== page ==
Herndon says he has had some emails and one phone call in support of a name change, but no one has suggested an alternative name. He acknowledges that city council and the mayor have the ability to make proclamations, but also raises the question of how a name change might impact the many businesses that have Stapleton in their names.
“As a Stapleton resident and the councilman for the district…I was aware of the history of Benjamin Stapleton, but I also think, when people think of the Stapleton community, they think the name is based off the former airport…But for me, particularly as an African-American living in this community, I don’t think hate or negativity when I think of the name Stapleton.”
Terry Whitney, a longtime Stapleton resident who has served many years on SDC and CAB says of the fliers, “It troubles me that some folks raising concerns about this community’s name seem to be more concerned about a dead racist than ongoing gang violence in northeast Denver. The fact that there are two-thirds of black men nationally that are either incarcerated or under the supervision of the criminal justice system or that even here in Denver last year in 2014 almost 50 percent of Hispanic and Black males didn’t graduate. I just look at the whole thing as misplaced priorities.”
Keven Burnett, executive director of the Master Community Association, Inc. (MCA), points out that the legal names of several of the organizations that make Stapleton work do not contain the word Stapleton. It is not in the legal name of the MCA, though it was added as a DBA (doing business as) to identify where the MCA operates. Stapleton is also not in the name of either Westerly Creek Metro District (the special district that collects tax from Stapleton residents to build Stapleton’s local infrastructure) or Park Creek Metro District (whose main role is to build all Stapleton infrastructure, both regional and local).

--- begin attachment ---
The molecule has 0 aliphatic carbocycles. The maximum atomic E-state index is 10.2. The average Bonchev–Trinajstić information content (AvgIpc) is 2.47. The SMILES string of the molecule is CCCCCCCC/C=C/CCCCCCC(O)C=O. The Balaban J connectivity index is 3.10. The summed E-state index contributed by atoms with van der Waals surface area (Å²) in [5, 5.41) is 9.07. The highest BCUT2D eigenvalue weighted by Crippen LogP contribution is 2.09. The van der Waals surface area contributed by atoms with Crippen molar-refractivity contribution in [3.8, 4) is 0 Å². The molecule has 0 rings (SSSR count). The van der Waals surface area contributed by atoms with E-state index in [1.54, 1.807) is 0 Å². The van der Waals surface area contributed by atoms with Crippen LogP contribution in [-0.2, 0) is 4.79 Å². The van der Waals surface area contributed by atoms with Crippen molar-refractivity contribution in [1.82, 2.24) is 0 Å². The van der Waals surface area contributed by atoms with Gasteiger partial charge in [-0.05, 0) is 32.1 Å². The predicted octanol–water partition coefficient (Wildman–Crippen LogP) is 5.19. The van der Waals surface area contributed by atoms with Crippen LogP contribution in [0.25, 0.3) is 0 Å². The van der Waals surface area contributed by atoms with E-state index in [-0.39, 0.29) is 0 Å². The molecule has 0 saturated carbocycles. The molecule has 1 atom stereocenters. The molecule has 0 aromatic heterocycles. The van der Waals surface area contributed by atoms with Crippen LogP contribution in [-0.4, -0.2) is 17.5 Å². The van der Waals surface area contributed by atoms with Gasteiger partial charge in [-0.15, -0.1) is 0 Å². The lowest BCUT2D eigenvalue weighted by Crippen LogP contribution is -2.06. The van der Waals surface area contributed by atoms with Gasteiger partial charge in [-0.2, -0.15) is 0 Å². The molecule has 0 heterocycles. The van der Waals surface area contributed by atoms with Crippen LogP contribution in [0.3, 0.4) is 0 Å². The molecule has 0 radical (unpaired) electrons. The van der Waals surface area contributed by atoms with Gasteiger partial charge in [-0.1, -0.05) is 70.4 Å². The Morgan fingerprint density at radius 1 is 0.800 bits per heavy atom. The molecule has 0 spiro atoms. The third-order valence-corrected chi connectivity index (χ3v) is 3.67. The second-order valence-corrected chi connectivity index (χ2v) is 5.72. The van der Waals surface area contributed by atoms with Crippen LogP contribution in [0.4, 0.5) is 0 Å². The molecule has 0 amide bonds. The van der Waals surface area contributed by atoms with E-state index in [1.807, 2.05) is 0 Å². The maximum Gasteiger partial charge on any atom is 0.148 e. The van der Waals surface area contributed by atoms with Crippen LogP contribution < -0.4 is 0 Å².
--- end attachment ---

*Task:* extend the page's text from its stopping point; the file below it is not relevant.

Burnett thinks Stapleton is known as a place, not a person. He says the community of Stapleton pays homage to Stapleton as an airport. In keeping with that history, the MCA established an airport theme for the naming of Stapleton pools and oversaw a community process to select those names.
One of the MCA’s goals is to promote an understanding that no matter where anyone lives in Stapleton, they are welcome to use any pool or park in the entire development. They serve all the neighborhoods as a whole. In that sense, the MCA needs an overall name for all the neighborhoods built on the old airport land, even if individual neighborhood names become more commonly used.
Tammi Holloway, currently president of SDC and an attorney for SDC since 1999, has, in a staff role been a part of these discussions for 19 years. She observes, “I think we need to be mindful of the fact that just eradicating the name is not enough to reach some of the goals that Black Lives Matters (BLM) has suggested. I think them raising this issue presents an opportunity for a dialogue on the name, the history and the issues/goals that are important to BLM and where we are as a community with regard to racism and diversity.”
Forest City Vice President Tom Gleason responded with the following email message to a Front Porch request for Forest City’s perspective on the Black Lives Matter flyers. When we requested a follow-up conversation, he responded that he is out of town.
“Forest City and the Stapleton Development Corporation have agreed over the years that the Stapleton name would be used in a limited role as a ‘locator’ (given that it was nationally and internationally known as Denver’s airport for many decades) while we built the inclusive and diverse community envisioned by the citizens of Denver, Aurora and Commerce City who created The Green Book. Over that period of time, we have built eight new neighborhoods on the former airport along with new schools, parks and retail centers—all with new names and without the name of the former airport.”
(1)  70 U. Colo. L. Rev. 703. Copyright 1999, page 9.